Op art was a major development of painting in the 1960s that used geometric forms to create optical effects
The effects created by op art ranged from the subtle, to the disturbing and disorienting.
Op painting used a framework of purely geometric forms as the basis for its effects and also drew on colour theory and the physiology and psychology of perception. Leading figures were Bridget Riley, Jesus Rafael Soto, and Victor Vasarely. Vasarely was one of the originators of op art. Soto’s work often involves mobile elements and points up the close connection between kinetic and op art.
- See op art in Tate’s collection
- Or browse the slideshow below to see some examples of op art
The Twentieth Century: Light and Movement
Find out how abstract artists in the 1960s began to explore light and movement in order to create optical effects, in this online guide to a 2007 survey of twentieth century art from Tate’s collection displayed at Tate Liverpool.
Beyond the easel
To coincide with Tate’s 2012 display Gallery One, New Vision Centre, Signals, Indica, which included a selection of op art bought by Tate from galleries in the 1960s and 1970s, Tate Etc. interviewed op artist artist Carlos Cruz Diez.
In focus: Bridget Riley
Riley broke the old-fashioned rules about what you are supposed to do in an abstract painting: she punched holes in the picture space and, in doing so, made a painting which puts the viewer in the middle of the experience.
Fiona Rae, Bridget Riley’s Hesitate, Tate Etc. issue 28: Summer 2013
Bridget Riley, one of Britain’s most important abstract artists, came to prominence in the early 1960s. In her work she uses the complex visual sensations that colour and shape can create to explore fundamental ideas of perception.
Bridget Riley at Tate Britain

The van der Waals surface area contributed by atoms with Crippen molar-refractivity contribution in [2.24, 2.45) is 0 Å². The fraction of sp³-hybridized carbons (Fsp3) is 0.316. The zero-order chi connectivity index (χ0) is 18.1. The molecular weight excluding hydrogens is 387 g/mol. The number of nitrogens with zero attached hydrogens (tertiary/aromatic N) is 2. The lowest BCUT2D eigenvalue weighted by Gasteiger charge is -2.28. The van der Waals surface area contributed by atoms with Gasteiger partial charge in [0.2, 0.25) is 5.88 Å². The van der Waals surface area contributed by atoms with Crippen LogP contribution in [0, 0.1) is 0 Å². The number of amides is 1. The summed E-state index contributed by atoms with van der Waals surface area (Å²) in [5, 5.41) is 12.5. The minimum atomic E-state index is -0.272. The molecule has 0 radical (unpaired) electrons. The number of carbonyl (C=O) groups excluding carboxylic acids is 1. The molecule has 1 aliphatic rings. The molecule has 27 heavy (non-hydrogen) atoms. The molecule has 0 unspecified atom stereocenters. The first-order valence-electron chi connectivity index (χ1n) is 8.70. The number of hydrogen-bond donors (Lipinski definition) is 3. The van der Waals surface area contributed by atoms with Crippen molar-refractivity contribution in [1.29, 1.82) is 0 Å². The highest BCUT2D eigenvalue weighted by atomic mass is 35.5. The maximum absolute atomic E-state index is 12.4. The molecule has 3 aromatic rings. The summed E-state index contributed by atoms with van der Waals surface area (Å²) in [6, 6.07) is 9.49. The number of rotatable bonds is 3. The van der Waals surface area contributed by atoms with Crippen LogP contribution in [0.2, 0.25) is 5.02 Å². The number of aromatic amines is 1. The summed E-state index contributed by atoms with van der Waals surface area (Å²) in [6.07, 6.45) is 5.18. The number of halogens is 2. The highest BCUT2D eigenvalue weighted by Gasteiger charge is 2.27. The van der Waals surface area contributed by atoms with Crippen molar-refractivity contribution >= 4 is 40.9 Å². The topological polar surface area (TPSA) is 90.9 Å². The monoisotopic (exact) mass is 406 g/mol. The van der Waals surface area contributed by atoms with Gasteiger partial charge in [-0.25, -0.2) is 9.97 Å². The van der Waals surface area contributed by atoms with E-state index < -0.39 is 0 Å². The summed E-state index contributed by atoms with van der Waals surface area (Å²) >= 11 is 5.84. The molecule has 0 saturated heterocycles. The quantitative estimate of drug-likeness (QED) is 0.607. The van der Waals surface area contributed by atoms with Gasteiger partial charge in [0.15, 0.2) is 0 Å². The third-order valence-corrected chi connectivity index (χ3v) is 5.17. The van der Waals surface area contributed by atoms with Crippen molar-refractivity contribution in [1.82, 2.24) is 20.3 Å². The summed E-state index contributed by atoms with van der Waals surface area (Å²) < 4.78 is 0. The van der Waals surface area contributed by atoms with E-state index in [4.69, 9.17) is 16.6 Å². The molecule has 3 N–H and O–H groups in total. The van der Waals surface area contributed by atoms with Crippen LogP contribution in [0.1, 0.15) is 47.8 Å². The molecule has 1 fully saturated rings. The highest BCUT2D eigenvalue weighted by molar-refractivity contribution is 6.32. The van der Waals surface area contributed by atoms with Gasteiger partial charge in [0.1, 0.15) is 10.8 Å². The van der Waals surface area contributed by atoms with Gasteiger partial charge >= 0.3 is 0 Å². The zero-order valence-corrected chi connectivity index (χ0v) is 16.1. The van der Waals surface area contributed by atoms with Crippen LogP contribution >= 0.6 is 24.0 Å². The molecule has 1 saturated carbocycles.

Discover the development of Bridget Riley’s painting in this in-depth online guide to Tate Britain’s 2003 major retrospective of the artist’s work.
Bridget Riley in Tate’s collection
See artworks by the artist in Tate’s collection.
Bridget Riley’s Hesitate 1964
Abstract artist Fiona Rae discusses why she is inspired by Bridget Riley’s 1964 work Hesitate in this Tate Etc. article.
Listen to Lawrence Sail reading his poetic response to Bridget Riley’s painting Metamorphosis 1964 (part of the same series of works as Hesitate).
Where abstraction and comics collide
Forty years before op art emerged, abstract film maker Oscar Fischinger was using geometry, colour and light to create abstract films. Find out more about this forefather of op art in this Tate Etc. article.
Carlos Cruz-Diez’s dazzle ship is unveiled at Liverpool dock
In this Tate Etc. article, curator Stephanie Straine explores how abstract painting can play tricks on our perception, in the context of dazzle ships, a camouflage technique originally used in World War I with the aim of confusing the enemy.
Op art for kids
These blog posts are a fun and simple way to introduce op art to kids, whether in the classroom or at home.
What is op art?
…and why did op artists make works that made your eyes go funny? This blog post answers these questions and more.
Who is Bridget Riley?
This piece looks at looks at Riley’s famous works and the woman behind these strange optical illusions.